"This terrace is where I have attended countless mehfils. Basant (Spring), Phaag (Holi) and Dussehra were the occasions when this terrace durbar would come alive. There would be dozens of top-class classical musicians and the concerts could go on endlessly. In each and every concert here, I performed
amidst a string of "wah-wahs". I always did my guru and patron-brother proud,' she says, the recollection of the pleasure filling her face.


Exciting and regarding though it was, that phase of her life was not without its torturous pangs. As a student of a ruthless and disciplinarian guru, Bai would always find herself at the receiving end of his
unpredictable temper.

"Once, when I was 13," she remembers, "I was fascinated by the kajal my ustad's sister put in her eyes. On my request, she put it in my eyes, too. But once the ustad caught sight of it, he got my head shaven on the roadside as a punishment. And I acquired nicknames like mudu mudu gadhaiya (shaven donkey), udari galgal (plucked chicken) and so on. As a result of the cumulative humiliation, I never came out of my house and that made me concentrate more on my music. That's the way the gurus used to inculcate
discipline and training in those days."

The incident, however humiliating it was then, acquires a degree of raconteur value today, when she compares the seriousness with which she learnt her music and the frivolity of the wannabe, or even the practising musicians of today, especially those who have no control over their music or music instruments.  For Bai, control and mastery, not just over music, but over whatever you learn, is of monumental importance.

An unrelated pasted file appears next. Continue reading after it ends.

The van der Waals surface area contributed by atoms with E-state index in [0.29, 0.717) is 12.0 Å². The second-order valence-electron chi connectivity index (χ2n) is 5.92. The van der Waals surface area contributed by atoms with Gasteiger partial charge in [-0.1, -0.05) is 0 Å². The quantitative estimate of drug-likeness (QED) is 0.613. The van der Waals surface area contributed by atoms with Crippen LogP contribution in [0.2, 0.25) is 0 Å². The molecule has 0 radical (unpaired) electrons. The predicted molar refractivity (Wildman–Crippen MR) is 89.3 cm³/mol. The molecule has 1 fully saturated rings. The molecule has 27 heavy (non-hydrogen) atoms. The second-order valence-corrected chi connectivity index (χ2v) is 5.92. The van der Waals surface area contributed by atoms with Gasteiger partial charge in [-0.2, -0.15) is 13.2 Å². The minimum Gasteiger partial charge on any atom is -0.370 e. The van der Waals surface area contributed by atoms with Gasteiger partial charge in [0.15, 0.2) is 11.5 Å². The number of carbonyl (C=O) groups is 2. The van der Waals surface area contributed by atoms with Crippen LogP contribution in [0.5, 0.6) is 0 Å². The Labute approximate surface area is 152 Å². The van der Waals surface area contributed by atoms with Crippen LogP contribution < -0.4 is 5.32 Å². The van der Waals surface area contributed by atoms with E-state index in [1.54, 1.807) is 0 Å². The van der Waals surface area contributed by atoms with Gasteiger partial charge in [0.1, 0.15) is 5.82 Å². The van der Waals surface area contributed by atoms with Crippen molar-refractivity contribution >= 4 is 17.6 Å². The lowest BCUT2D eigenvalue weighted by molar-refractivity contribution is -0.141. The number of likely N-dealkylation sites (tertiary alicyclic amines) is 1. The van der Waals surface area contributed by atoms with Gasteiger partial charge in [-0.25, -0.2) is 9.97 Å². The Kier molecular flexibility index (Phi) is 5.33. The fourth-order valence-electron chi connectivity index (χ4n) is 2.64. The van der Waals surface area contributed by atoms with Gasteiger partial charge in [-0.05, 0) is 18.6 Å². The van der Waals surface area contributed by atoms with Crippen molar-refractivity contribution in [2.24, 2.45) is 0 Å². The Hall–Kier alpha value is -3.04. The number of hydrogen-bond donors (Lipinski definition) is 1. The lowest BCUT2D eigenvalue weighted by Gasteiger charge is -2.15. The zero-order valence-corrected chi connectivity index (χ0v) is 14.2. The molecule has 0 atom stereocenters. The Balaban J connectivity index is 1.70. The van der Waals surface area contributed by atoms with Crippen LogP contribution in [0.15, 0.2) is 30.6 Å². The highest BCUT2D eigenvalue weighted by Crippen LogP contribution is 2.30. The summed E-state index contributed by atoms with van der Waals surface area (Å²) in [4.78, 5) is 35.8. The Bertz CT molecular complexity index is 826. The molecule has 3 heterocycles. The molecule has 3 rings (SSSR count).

It is this devotion that has brought her awards like the Shikhar Samman, the Tansen Puraskar and the Padmashree.

But awards and accolades are mere frills in comparison with what her dhrupad sadhana has given her. Music has taken her to various corners of the country and many places abroad. Yet, Ashgari Bai has never bothered to promote herself.


Bai is a lonely woman today. Gone is Raja Veer Singh Judev, who would patronise musicians like her at the Tikamgarh and Orcha durbars. Gone is Brahmachariji, an offbeat nude sadhu in Tikamgarh, with whom she had years of musical togetherness.

Gone, with these, are the dozens of musicians and connoisseurs who could offer an appreciative "wah" at the right point of excellence. And finally, gone, almost, is the voice which, with its invocations, would cast a unique spiritual spell over her audience.

What is left today are mere memories.

And troubles. Financial problems tie her down endlessly, but Bai is too proud and self-respecting to search for help. What sustains her is her invaluable treasure - her music and her memories. And of course, the silence that contains all of these.

ASHGARI BAI, the incomparable dhrupad singer, alone with her memories, talks to BRAHMANAND SINGH of the glory and passion of days gone by.
[A 45-minute documentary, Echoes Of Silence on Ashgari Bai has been produced by Pace Productions and directed by
Priti Chandriani and Brahmanand Singh.]
Subject: The Silences Sings - Ashgari Bai
Date: 31 Mar 1999 16:48:31 -0500